5

From experience and from this video, it seems that you do a glottal stop in the following cases:

  1. Before a word beginning with a vowel (e.g. ein, essen)
  2. Before first vowel in words with prefixes (separable and inseparable) where first letter after prefix is a vowel (e.g. bearbeiten, but not bewahren)

I have a few related questions about these:

  1. Are the above patterns correct?
  2. Are there any other patterns that result in a glottal stop?
  3. Are there any exceptions to any glottal stop pattern?
10

Taken literally, your second rule (glottal stop before first vowel …) would produce something like bʔearbeiten, but that’s probably not what you mean.

I’d prefer to describe it this way: A glottal stop is used whenever a word would otherwise start with a vowel, such as ʔarbeiten, ʔauf, ʔessen; and it is retained in such words even when the vowel is no longer at the beginning, due to prefixation or composition: beʔarbeiten, ʔaufʔessen, Sonnenʔaufgang. A word with several parts can have many glottal stops: Wiederʔaufʔerstehung, ʔErʔörterungsʔaufsatz, Vorʔabʔanʔerkenntnis.

A glottal stop is sometimes used within a (non-composed) word to separate two adjacent vowels, when enunciating or as a personal quirk: e.g. soziʔal. This is not standard pronunciation.

I hope this answers your first two questions. Regarding exceptions, your third question:

  • In some cases, e.g. herauf, the constituent parts are no longer perceived as separate, and are pronounced without a glottal stop.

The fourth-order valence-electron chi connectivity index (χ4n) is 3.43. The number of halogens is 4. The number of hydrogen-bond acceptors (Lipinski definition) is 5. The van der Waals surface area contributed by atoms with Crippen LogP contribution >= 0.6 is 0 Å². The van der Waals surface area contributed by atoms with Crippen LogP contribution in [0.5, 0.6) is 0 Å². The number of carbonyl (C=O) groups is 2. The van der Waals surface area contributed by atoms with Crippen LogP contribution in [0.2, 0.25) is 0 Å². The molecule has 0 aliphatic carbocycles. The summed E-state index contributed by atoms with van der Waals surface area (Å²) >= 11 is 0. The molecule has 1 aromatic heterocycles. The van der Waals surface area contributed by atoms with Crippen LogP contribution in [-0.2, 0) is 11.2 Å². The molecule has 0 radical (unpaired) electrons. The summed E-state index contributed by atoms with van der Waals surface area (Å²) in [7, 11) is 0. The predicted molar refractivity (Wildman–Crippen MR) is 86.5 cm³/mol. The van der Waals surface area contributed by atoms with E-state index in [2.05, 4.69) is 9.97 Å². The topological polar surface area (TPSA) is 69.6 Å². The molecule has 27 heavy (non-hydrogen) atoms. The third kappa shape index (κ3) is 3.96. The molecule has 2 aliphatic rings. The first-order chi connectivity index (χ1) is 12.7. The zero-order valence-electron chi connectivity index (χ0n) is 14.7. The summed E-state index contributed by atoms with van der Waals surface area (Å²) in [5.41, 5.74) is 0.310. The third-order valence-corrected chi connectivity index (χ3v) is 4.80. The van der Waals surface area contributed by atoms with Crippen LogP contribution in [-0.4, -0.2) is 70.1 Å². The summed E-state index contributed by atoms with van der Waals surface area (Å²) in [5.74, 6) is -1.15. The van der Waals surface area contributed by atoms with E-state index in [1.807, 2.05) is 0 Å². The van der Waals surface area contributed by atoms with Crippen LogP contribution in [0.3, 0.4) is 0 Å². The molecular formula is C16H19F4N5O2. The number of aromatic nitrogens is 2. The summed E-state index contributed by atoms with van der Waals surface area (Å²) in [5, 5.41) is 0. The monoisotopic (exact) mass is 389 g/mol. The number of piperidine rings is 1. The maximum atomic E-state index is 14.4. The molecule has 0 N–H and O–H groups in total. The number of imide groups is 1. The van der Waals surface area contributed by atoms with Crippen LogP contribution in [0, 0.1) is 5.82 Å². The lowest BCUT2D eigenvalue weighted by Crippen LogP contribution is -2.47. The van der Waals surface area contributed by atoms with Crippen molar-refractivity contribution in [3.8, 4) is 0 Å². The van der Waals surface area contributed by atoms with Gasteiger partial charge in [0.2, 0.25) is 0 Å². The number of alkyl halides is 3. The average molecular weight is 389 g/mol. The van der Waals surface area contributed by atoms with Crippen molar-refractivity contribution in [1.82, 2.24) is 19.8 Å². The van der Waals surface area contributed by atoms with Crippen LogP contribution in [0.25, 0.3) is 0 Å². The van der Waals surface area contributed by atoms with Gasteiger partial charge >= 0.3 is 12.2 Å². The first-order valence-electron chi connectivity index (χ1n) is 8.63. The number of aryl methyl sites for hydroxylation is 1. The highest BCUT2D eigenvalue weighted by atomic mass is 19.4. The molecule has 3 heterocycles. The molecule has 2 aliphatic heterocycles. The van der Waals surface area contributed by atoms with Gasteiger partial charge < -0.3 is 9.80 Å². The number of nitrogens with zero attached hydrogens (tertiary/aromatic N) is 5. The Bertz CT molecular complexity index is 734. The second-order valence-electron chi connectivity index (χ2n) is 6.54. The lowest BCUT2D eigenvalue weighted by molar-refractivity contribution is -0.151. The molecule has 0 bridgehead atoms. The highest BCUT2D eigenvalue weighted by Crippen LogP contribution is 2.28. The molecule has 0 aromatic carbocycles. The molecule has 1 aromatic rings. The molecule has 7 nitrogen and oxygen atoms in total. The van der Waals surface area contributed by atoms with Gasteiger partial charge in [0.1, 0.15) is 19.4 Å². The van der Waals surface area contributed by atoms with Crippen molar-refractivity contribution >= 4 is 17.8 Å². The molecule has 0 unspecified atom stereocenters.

• There are regional differences as well. Many southern dialects (including, but not limited to, those in Switzerland) don’t have a glottal stop, and this may cause speakers of these dialects to leave it out (sometimes or in general) even when supposedly speaking standard German.

The glottal stop is never written, except in grammars etc. German speakers without some form of linguistic education are not aware of it; this makes it notoriously difficult to avoid when learning a foreign language.

2
  • sozi-al :D... great you thought of that!! – Emanuel Jul 16 '13 at 14:15
  • The i in sozial can thus be construed as a semi-vowel (the w in vowel, too) when it is in fact sozijal. Also, aktüll is a quirky pun of aktu'el. However, the usual pronunciation would be closer to aktuwel, with a bilabial approximant. (I don't like quoting IPA, sorry folks). – vectory May 29 '19 at 17:50
2

Great question!

There might be some very rare exceptions in the spoken language, in example if you want to pronounce a word very clearly, like:

"Ich werde die Tür aufmachen."
"Ich werde die Tür zumachen."

... then you speak auf / zu a bit louder and make a very small break behind the prefix, but in general, if a vowel follows the prefix, you make a glottal stop, else without stop.

0

The above observations still don't account for the glottal stop between e and a in Theater or between o and a in Oase. Both these a's are stressed, so the glottal stop appears even between two vowels within a morpheme if the second vowel is stressed.

1
  • 3
    For one, those are both Fremdwörter, so they may behave exceptionally; and then, the stops you propose there sound unnatural to me in Austrian standard, so their occurence might only be a regional thing. – phipsgabler Oct 6 '20 at 12:27
-1

Glottal stop is used before a vowel if the vowel is the first phone of a syllable.

1
  • 4
    Welcome to German.SE. Do you think it would be useful to elaborate your answer a bit more? Like with examples or counter examples or the limits of this rule e.g. where other effects of pronounciation have more weight than given rule? – Shegit Brahm May 26 '20 at 6:25

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